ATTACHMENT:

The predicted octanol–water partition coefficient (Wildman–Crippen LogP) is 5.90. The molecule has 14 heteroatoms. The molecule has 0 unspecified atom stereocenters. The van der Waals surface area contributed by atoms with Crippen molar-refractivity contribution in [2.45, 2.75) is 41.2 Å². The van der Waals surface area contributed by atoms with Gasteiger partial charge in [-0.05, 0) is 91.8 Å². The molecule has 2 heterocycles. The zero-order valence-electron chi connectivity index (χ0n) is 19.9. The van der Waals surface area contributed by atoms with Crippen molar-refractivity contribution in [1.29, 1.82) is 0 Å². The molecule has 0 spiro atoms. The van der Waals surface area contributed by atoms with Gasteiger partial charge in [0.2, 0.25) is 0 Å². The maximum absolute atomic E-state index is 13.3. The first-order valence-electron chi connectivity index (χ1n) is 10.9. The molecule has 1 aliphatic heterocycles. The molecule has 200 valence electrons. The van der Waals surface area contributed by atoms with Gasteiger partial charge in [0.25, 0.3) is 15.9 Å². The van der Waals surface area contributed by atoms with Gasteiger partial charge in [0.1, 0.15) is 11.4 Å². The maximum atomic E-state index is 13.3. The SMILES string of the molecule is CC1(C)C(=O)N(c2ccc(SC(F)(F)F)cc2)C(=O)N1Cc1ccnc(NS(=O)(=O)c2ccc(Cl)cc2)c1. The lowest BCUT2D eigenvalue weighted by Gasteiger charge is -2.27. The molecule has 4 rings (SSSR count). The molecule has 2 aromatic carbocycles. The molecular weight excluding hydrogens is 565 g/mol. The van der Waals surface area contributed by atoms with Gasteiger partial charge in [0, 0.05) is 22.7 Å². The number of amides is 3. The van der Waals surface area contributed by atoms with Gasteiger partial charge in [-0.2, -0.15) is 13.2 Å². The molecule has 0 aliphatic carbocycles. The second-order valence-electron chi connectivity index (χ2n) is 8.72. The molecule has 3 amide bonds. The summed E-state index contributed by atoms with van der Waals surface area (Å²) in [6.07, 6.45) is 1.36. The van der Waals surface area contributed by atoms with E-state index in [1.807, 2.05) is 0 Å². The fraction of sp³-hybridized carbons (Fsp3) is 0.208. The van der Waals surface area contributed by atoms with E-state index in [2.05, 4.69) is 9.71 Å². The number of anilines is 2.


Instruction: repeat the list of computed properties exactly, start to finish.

The predicted octanol–water partition coefficient (Wildman–Crippen LogP) is 5.90. The molecule has 14 heteroatoms. The molecule has 0 unspecified atom stereocenters. The van der Waals surface area contributed by atoms with Crippen molar-refractivity contribution in [2.45, 2.75) is 41.2 Å². The van der Waals surface area contributed by atoms with Gasteiger partial charge in [-0.05, 0) is 91.8 Å². The molecule has 2 heterocycles. The zero-order valence-electron chi connectivity index (χ0n) is 19.9. The van der Waals surface area contributed by atoms with Crippen molar-refractivity contribution in [1.29, 1.82) is 0 Å². The molecule has 0 spiro atoms. The van der Waals surface area contributed by atoms with Gasteiger partial charge in [0.2, 0.25) is 0 Å². The maximum absolute atomic E-state index is 13.3. The first-order valence-electron chi connectivity index (χ1n) is 10.9. The molecule has 1 aliphatic heterocycles. The molecule has 200 valence electrons. The van der Waals surface area contributed by atoms with Gasteiger partial charge in [0.25, 0.3) is 15.9 Å². The van der Waals surface area contributed by atoms with Gasteiger partial charge in [0.1, 0.15) is 11.4 Å². The maximum atomic E-state index is 13.3. The SMILES string of the molecule is CC1(C)C(=O)N(c2ccc(SC(F)(F)F)cc2)C(=O)N1Cc1ccnc(NS(=O)(=O)c2ccc(Cl)cc2)c1. The lowest BCUT2D eigenvalue weighted by Gasteiger charge is -2.27. The molecule has 4 rings (SSSR count). The molecule has 2 aromatic carbocycles. The molecular weight excluding hydrogens is 565 g/mol. The van der Waals surface area contributed by atoms with Gasteiger partial charge in [0, 0.05) is 22.7 Å². The number of amides is 3. The van der Waals surface area contributed by atoms with Gasteiger partial charge in [-0.2, -0.15) is 13.2 Å². The molecule has 0 aliphatic carbocycles. The second-order valence-electron chi connectivity index (χ2n) is 8.72. The molecule has 3 amide bonds. The summed E-state index contributed by atoms with van der Waals surface area (Å²) in [6.07, 6.45) is 1.36. The van der Waals surface area contributed by atoms with E-state index in [1.807, 2.05) is 0 Å². The fraction of sp³-hybridized carbons (Fsp3) is 0.208. The van der Waals surface area contributed by atoms with E-state index in [2.05, 4.69) is 9.71 Å². The number of anilines is 2.